First, welcome to 1-11-11. The one and only. Every day is a “one and only” so make the most of yours!
Recently, at a book sale, I latched on to an ex-library book with the thought of giving it to my daughter to share with her sons. I swear that was my intention! Instead, I kept it, and it now resides on my bookcase next to my side of the bed. It is a big fat book, a hardback, some 540 pages or so. Called The Family Album of Favorite Poems, I have found that browsing through it before I go to sleep gives me interesting dreams! Such favorites as Poe’s The Raven joust with other story-poems such as W. S. Gilbert’s The Yarn of the “Nancy Bell” and The Highwaymen by Alfred Noyes in this mighty tome … and I have found myself lost in the charms of The Children’s Hour, (Longfellow) or awash with the desire to live in a …House by the Side of the Road, (and be a friend to man…) by Foss. I recall the home-schooling I did with my kids, and having my son memorize O Captain, My Captain! by Whitman after we watched “Dead Poet’s Society!”
I admit to a great love of limericks and humorous poems – including the always funny and charming works of Ogden Nash. Who can argue with:
And then forgot to tell us why.”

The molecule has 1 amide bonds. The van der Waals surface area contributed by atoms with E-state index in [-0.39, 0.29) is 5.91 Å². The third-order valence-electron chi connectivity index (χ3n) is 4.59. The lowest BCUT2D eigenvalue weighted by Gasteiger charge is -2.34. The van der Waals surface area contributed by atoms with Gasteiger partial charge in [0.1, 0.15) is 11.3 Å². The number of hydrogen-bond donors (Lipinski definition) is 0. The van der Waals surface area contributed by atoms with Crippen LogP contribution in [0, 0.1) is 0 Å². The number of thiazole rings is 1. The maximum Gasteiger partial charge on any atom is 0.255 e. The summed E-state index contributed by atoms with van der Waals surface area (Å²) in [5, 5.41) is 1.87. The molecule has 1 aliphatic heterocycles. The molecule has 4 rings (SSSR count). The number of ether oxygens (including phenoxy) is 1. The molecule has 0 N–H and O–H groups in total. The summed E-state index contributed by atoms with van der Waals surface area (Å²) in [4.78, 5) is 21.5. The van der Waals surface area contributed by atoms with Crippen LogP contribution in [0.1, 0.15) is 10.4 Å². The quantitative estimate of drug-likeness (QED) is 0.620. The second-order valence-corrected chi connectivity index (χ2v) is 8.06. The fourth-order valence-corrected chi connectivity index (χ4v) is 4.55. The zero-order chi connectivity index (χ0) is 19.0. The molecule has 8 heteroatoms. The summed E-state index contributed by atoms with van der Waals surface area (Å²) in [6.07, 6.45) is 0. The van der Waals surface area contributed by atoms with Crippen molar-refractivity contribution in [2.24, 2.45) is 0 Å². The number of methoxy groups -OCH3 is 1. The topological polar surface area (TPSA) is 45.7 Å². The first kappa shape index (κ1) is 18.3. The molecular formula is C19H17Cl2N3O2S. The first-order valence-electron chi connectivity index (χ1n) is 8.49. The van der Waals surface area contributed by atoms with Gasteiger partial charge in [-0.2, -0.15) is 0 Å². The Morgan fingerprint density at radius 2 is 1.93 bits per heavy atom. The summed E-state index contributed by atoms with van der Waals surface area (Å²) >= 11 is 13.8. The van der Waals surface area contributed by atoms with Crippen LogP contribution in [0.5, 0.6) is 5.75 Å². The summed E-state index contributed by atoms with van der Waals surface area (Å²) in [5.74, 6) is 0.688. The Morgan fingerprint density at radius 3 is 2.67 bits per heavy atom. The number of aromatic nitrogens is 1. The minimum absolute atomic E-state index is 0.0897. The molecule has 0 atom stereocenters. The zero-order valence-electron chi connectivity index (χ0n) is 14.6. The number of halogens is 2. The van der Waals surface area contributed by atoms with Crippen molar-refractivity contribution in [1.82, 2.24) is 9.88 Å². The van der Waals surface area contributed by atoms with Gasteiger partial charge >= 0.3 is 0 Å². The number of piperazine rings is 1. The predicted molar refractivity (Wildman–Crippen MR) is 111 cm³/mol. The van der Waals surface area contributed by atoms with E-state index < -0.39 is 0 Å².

Richard Armour also tickled my fancy, with such cleverness as his brief but pithy work of art called Money. (Only 43 words, it says all there is to be said on the subject!).
I also love the art form poetry of Haiku, simple, distilled wisdom and beauty that creates a word picture that can stay with you for hours. When accompanied by a photograph, it entrances my mind and frees my spirit.
A small but powerful book written and gifted to me by a friend, Brandy Chenoweth’s How do I Love Thee?!? has tender grace to me. Sometimes gentle, sometimes in your face and proud of it, it is a joy to read poetry by such a talented modern woman. It is comforting to know that young men and women are still listening to the songs in their own hearts, and putting them on paper for others to experience.
One doesn’t think about poetry much in these fast-paced, often-violent times. Yet even poetry about war has a deep rhythm to it, biting and piercing at our armor of fear and anguish. Gentle Haiku, passionate poetry, memorable stanzas that stick in our mind long after the reading… these are the shapes of our dreams, our passions, and our souls. We need to take the time to embrace them again, or perhaps for the first time. Soak our reading and inner eyes with the message of the poet, cadence that rings true, and shares with us another’s perspectives and longings. Find a book of poetry of your own today, and bring your own spirit into sync with rhyme and reason. It is worth the journey!